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Transcription: [00:36:48]
[[Noises of people moving around]]

{SPEAKER name="Gordon Ekholm"}
In the 1941, 1942 period, when I was working in the Huasteca. It was a time of considerable activity in anthropology and archaeology in Mexico.

{SPEAKER name="Gordon Ekholm"}
I recall that we arrived in Mexico for this work, at the time, just before the opening of the conference on Tua and it's importance,

{SPEAKER name="Gordon Ekholm"}
the conference of the signing for, the Sociedad Mexica Antropologia,

{SPEAKER name="Gordon Ekholm"}
Mexican Anthropological Society, was having it's first round table seminar-type meeting,

lasting several days. And this was the time when the important relationship of Tula,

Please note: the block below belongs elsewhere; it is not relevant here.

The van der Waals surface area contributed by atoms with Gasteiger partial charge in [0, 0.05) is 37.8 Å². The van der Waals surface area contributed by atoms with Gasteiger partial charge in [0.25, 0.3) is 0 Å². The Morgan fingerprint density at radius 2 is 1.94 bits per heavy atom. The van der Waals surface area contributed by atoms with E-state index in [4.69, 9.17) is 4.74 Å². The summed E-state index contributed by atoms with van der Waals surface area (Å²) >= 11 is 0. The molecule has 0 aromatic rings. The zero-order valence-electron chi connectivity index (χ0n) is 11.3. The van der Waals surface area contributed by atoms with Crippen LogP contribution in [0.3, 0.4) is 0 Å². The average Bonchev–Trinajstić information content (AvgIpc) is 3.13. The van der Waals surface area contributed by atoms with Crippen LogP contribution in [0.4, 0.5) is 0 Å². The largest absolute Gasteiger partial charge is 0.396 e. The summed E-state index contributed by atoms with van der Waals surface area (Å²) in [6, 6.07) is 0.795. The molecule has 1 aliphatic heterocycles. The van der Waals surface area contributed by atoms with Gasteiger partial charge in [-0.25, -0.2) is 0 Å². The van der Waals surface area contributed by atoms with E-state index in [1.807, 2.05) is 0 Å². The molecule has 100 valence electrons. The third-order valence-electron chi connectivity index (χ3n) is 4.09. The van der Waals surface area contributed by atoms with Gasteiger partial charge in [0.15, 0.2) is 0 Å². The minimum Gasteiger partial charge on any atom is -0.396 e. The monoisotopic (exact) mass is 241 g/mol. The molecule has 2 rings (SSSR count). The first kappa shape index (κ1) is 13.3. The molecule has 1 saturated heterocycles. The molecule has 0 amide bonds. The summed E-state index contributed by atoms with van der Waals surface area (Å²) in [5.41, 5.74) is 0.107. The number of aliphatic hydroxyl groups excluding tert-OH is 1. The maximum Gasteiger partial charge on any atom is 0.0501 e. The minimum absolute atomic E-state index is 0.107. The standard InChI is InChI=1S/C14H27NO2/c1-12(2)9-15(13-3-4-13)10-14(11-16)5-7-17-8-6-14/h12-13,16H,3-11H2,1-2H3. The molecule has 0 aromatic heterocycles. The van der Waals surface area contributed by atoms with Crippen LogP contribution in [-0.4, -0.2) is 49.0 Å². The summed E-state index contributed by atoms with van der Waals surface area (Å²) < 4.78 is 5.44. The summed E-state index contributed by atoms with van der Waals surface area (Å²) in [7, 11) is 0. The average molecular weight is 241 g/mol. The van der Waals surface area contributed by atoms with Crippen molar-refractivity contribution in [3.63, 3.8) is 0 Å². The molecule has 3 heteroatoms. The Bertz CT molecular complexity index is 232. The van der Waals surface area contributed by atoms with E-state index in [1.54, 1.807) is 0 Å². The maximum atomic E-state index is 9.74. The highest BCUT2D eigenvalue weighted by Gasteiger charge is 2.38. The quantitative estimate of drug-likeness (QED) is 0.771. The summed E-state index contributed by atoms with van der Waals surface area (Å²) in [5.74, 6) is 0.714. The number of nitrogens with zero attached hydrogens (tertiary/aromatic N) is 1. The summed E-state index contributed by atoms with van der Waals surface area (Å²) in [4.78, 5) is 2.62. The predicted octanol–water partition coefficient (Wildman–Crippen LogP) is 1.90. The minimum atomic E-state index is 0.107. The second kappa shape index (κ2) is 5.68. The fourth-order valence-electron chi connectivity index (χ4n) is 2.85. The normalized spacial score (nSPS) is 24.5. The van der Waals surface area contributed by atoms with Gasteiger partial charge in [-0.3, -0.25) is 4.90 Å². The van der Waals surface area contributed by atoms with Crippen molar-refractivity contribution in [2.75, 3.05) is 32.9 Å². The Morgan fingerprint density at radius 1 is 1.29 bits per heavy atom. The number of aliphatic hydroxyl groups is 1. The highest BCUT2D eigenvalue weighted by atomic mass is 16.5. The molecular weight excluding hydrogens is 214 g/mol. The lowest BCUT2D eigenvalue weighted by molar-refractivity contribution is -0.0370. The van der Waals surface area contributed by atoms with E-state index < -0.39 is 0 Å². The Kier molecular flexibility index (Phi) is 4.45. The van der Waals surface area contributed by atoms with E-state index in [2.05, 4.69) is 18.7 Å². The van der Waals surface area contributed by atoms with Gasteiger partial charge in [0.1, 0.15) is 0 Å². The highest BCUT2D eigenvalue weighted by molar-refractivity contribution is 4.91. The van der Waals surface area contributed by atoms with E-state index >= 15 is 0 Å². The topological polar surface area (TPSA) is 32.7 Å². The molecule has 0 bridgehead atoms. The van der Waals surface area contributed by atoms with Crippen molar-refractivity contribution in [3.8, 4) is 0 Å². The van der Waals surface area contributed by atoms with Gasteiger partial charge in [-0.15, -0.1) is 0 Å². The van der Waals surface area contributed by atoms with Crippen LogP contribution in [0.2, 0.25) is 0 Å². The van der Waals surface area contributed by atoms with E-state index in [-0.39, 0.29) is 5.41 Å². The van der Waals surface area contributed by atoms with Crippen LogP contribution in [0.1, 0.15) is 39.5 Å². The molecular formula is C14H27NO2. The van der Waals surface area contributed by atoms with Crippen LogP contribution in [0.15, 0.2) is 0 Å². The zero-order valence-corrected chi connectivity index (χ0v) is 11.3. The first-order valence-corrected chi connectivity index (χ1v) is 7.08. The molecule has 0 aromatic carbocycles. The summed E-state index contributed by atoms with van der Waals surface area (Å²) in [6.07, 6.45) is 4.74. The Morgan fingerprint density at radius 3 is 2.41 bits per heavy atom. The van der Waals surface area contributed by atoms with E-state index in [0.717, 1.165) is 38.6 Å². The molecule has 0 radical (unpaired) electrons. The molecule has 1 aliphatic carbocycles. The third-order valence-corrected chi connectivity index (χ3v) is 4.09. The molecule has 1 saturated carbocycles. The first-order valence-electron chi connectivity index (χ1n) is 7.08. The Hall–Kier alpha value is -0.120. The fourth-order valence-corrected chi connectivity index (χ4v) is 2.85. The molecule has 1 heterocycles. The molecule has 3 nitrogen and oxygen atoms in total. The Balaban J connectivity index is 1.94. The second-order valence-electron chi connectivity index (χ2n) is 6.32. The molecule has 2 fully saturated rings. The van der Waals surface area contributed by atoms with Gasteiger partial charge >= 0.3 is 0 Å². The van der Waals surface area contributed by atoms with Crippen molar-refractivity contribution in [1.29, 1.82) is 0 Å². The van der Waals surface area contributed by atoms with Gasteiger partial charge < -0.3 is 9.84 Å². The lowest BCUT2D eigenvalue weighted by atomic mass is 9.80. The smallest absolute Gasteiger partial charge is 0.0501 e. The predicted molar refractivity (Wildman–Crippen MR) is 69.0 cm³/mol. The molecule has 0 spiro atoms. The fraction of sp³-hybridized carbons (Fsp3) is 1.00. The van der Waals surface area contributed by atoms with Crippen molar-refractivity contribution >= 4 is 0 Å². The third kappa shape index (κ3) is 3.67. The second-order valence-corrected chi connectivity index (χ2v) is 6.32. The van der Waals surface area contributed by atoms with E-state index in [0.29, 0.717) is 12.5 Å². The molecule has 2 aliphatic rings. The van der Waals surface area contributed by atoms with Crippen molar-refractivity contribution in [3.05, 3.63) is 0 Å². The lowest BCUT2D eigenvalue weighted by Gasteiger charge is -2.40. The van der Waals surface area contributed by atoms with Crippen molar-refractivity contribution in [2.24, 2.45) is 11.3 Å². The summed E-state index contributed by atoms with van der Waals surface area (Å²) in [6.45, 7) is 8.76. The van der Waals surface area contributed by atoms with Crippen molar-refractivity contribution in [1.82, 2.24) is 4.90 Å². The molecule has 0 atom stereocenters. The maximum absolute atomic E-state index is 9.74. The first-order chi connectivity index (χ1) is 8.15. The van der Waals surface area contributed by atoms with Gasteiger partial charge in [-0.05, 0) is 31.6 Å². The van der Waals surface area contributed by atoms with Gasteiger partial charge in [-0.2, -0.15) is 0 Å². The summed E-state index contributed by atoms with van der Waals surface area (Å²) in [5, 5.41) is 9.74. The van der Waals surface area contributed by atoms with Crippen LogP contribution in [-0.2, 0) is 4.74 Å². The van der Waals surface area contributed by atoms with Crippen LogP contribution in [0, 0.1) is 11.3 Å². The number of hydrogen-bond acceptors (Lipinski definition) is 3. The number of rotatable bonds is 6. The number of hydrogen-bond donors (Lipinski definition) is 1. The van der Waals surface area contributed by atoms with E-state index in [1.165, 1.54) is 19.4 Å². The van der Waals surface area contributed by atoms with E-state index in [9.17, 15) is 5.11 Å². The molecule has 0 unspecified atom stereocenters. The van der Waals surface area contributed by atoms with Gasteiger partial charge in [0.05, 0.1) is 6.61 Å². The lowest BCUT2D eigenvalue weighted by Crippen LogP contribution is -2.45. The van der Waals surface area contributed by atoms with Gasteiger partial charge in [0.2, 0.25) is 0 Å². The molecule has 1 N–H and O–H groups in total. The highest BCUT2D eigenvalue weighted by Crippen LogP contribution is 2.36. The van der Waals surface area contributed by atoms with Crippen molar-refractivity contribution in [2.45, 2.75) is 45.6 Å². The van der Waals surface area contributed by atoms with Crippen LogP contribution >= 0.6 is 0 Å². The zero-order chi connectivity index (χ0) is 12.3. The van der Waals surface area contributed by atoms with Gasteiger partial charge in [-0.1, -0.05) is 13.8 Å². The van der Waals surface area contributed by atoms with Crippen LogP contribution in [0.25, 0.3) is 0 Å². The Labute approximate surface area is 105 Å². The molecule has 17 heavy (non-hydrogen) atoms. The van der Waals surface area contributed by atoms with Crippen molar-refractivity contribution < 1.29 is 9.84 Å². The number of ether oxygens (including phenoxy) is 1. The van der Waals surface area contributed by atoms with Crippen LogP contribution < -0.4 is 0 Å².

{SPEAKER name="Gordon Ekholm"}
to the Toltecs was announced. And from this time on, the - for a number of years the round-table has played an important role in Mexican archaeology.

{SPEAKER name="Gordon Ekholm"}
Throughout the '40s certainly, which was a period of, of great activity. Part of this activity, and perhaps to a larger extent as far as I know the origin of the round-table conferences was due to the activities of--

{SPEAKER name="Gordon Ekholm"}
Europeans then living in Mexico, a number of Spaniards who, such as [[Armiez and Calasco ??]], who were refugees from Spain.

And [[Kieschoff ??]] from Germany and France, who brought with him a a highly sophisticated knowledge of

ethnography, ethnology, and of historical research and a very systematic

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